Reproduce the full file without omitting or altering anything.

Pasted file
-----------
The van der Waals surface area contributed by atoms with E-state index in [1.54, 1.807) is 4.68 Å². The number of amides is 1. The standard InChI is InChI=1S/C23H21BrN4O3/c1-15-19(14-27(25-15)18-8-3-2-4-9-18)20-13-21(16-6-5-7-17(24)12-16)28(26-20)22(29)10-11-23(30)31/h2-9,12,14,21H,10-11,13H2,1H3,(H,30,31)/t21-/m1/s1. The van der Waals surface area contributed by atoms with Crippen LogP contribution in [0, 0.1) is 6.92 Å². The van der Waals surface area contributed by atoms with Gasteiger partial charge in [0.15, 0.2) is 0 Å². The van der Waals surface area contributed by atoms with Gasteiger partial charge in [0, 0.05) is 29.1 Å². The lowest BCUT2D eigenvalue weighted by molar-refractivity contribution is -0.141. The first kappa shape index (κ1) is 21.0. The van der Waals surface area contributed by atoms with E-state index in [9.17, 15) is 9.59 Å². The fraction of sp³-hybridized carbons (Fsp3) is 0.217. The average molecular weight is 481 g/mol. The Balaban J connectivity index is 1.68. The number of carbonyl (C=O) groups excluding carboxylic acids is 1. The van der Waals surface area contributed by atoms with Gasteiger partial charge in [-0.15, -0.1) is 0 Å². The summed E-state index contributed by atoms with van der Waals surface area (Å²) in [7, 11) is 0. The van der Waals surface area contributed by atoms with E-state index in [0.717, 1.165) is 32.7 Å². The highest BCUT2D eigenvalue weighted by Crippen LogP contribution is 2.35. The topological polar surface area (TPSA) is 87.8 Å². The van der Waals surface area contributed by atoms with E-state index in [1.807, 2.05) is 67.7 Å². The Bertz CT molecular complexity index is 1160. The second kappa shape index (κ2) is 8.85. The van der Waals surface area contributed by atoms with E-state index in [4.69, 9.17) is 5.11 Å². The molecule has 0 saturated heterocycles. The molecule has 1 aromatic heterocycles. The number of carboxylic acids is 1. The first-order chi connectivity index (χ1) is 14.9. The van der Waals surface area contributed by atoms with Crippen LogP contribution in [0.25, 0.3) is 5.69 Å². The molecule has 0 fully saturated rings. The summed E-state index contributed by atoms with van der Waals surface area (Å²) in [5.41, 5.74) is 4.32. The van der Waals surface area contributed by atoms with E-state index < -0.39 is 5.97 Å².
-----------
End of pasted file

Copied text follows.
The van der Waals surface area contributed by atoms with E-state index in [1.54, 1.807) is 4.68 Å². The number of amides is 1. The standard InChI is InChI=1S/C23H21BrN4O3/c1-15-19(14-27(25-15)18-8-3-2-4-9-18)20-13-21(16-6-5-7-17(24)12-16)28(26-20)22(29)10-11-23(30)31/h2-9,12,14,21H,10-11,13H2,1H3,(H,30,31)/t21-/m1/s1. The van der Waals surface area contributed by atoms with Crippen LogP contribution in [0, 0.1) is 6.92 Å². The van der Waals surface area contributed by atoms with Gasteiger partial charge in [0.15, 0.2) is 0 Å². The van der Waals surface area contributed by atoms with Gasteiger partial charge in [0, 0.05) is 29.1 Å². The lowest BCUT2D eigenvalue weighted by molar-refractivity contribution is -0.141. The first kappa shape index (κ1) is 21.0. The van der Waals surface area contributed by atoms with E-state index in [9.17, 15) is 9.59 Å². The fraction of sp³-hybridized carbons (Fsp3) is 0.217. The average molecular weight is 481 g/mol. The Balaban J connectivity index is 1.68. The number of carbonyl (C=O) groups excluding carboxylic acids is 1. The van der Waals surface area contributed by atoms with Gasteiger partial charge in [-0.15, -0.1) is 0 Å². The summed E-state index contributed by atoms with van der Waals surface area (Å²) in [7, 11) is 0. The van der Waals surface area contributed by atoms with E-state index in [0.717, 1.165) is 32.7 Å². The highest BCUT2D eigenvalue weighted by Crippen LogP contribution is 2.35. The topological polar surface area (TPSA) is 87.8 Å². The van der Waals surface area contributed by atoms with E-state index in [1.807, 2.05) is 67.7 Å². The Bertz CT molecular complexity index is 1160. The second kappa shape index (κ2) is 8.85. The van der Waals surface area contributed by atoms with E-state index in [4.69, 9.17) is 5.11 Å². The molecule has 0 saturated heterocycles. The molecule has 1 aromatic heterocycles. The number of carboxylic acids is 1. The first-order chi connectivity index (χ1) is 14.9. The van der Waals surface area contributed by atoms with Crippen LogP contribution in [0.25, 0.3) is 5.69 Å². The molecule has 0 fully saturated rings. The summed E-state index contributed by atoms with van der Waals surface area (Å²) in [5.41, 5.74) is 4.32. The van der Waals surface area contributed by atoms with E-state index < -0.39 is 5.97 Å².